As a CEO, one key responsibility you have is to build and share a vision that will help to propel the organization into a very strong future. The vision needs to inspire your team while reflecting the changing market; it needs to be timeless yet timely; it needs to be broad enough to reflect all stakeholders yet specific enough to be unique to your company.
When the vision is adopted and implemented, you see the results: inspired team members who own that shared future and pull together to strive toward it. But why do some companies struggle to implement their vision? It has to do with a missing step in the sequence.
The first step is to cast the vision—it’s a huge task that you have the privilege of completing. The second step is to share the vision—where you disseminate the vision to your team. Most CEOs know and do these steps.
Unfortunately, there is a third step that is often overlooked, which can hold back your company’s likelihood of widespread adoption. And if you’ve seen other organizations establish a vision but miss out on implementation, it’s because they failed at this subsequent step.
You cast the vision and you share the vision… And then you need to prove the value of contribution.
This third step—proving the value of contribution—means that you need to show each and every employee how their specific job contributes valuably to the achievement of the vision.
Visions tend to be aspirational and lofty, created to inspire and excite. But your team shows up to work each day to do the work they were hired for—the work that they feel a sense of ownership and pride over—and there is not always a clear connection between the lofty aspirational future language of your vision and the stack of papers sitting on their desk right now that needs to be done before the end of the day.
CEOs often just assume that everyone will jump on board with the exciting inspiration, and that they will immediately understand how their work contributes. But not all employees think that way. If you’re the CEO who has been working on the vision for months, you’ve had time to think unconsciously how your own role contributes to the vision. Yet, when you introduce the vision to your team, they’re hearing it for the first time and they are thinking about the work they do each day and they’re trying to draw a connection between the two.
From your executive team to the night crew that shows up to vacuum and dust, every person should understand how their work helps to make the vision a reality.
Want to see just how widely adopted your vision is? Walk down to your warehouse or mailroom and ask the part-time, minimum wage employee who is sweeping the warehouse or sorting mail about your company’s vision. Ask them what the vision is. Ask them how their work contributes to it. Chances are, they won’t see the connection.
This will be true throughout your organization. You’ll hear employees fail to accurately state the vision; you’ll hear many more employees fail to articulate how their work contributes. Among those who can state the vision, you may even hear, “that’s the company vision but…” And that “but” will often reveal what your employees are more focused on—usually the day-to-day tasks that they were hired to complete.
So, how do you draw a direct line between your vision and the valuable contribution that every employee makes?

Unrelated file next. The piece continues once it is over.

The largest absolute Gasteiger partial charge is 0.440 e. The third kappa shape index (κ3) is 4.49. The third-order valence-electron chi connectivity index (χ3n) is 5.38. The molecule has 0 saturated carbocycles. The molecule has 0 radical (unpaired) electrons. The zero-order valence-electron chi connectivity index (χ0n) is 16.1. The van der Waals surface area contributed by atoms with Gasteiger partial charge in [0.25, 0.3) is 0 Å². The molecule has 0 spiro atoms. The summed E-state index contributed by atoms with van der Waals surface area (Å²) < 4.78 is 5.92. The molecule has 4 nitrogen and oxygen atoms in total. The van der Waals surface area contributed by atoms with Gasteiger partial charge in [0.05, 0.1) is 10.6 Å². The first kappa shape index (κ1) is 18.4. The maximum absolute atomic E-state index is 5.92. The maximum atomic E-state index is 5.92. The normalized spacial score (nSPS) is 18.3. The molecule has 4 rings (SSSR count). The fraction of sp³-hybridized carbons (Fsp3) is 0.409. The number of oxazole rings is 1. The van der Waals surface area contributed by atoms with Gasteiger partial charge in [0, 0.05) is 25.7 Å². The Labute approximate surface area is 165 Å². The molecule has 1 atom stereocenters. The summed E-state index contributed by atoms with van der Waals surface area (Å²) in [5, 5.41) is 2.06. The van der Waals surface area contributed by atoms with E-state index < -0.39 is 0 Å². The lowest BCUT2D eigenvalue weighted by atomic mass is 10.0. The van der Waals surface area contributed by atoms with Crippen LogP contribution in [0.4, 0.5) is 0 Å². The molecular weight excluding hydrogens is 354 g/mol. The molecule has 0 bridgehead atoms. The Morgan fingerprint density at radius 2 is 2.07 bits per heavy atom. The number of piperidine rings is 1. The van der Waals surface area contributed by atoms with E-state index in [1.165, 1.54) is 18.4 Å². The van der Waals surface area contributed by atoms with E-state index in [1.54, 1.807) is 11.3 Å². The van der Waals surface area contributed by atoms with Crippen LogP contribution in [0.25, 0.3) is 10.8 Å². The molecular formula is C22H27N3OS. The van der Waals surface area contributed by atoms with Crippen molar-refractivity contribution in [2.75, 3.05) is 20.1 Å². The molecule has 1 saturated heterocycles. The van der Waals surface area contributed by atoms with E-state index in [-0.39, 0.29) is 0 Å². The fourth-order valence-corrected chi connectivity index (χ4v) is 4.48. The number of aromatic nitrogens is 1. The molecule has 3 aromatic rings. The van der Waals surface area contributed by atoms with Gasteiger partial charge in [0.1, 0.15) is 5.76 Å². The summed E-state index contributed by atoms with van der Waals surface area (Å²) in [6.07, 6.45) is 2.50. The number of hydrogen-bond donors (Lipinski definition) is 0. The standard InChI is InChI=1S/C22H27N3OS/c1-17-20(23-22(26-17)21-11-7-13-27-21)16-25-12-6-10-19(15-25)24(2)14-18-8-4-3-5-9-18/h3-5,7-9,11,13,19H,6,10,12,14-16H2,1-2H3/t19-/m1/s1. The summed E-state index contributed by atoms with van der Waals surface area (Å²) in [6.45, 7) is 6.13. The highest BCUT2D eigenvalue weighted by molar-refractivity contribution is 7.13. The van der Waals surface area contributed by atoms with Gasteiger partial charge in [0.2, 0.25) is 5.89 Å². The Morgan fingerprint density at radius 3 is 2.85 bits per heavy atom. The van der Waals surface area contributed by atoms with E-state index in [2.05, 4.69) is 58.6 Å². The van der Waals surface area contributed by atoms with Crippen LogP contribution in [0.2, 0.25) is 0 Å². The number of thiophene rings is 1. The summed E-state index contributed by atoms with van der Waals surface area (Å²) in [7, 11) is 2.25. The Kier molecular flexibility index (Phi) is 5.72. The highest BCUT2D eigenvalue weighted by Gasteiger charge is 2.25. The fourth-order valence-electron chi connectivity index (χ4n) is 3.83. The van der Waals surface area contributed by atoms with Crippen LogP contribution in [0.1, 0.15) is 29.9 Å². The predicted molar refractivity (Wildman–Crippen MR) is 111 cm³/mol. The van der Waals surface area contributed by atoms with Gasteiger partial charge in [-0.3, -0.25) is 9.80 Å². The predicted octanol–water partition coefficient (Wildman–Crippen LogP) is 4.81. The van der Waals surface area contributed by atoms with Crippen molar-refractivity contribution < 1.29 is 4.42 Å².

With the help of your management team, you’ll need to break your vision down from the company-wide aspirational statement into department-specific ideas of how each department contributes to the company vision. (Be careful that these don’t become “mini-visions” that replace your company’s larger vision but rather simple ways to articulate the department’s contribution to the vision). While the above step adds weeks to the vision-casting timeline, it’s critical to achieve widespread adoption deep into your organization.
Then you’ll want to connect with your employees in no-pressure conversations where you invite them to share what work they do and how each task contributes to the company’s vision. While some of these conversations might be delegated to managers, you should try to connect with a few of your employees at every level of the organization because the effort is illuminating (and because managers can become protective and defensive about the work their departments do, even if it doesn’t contribute to the vision).
Build internal activities—from contests to events to quarterly themes—around different aspects of the vision and encourage departments to do the same at the departmental level. This helps keep your vision at the top of mind but also creates regular excitement around the contribution that each employee makes to the vision.
As a CEO, you build a vision for your organization that is meant to inspire your team and propel your company into a strong future. Although most CEOs complete the vision-casting and vision-sharing work easily, many CEOs miss out on the last essential step—they fail to communicate the value of each employee’s contribution.
Employees need to be shown the clear connection between your company’s lofty future-oriented vision and the stack of work they have on their desk that they need to complete by the end of the day. When you can connect your exciting vision to those day-to-day tasks, you’ll see more of your team buy in to your vision and they’ll pull together to work as one to achieve it.
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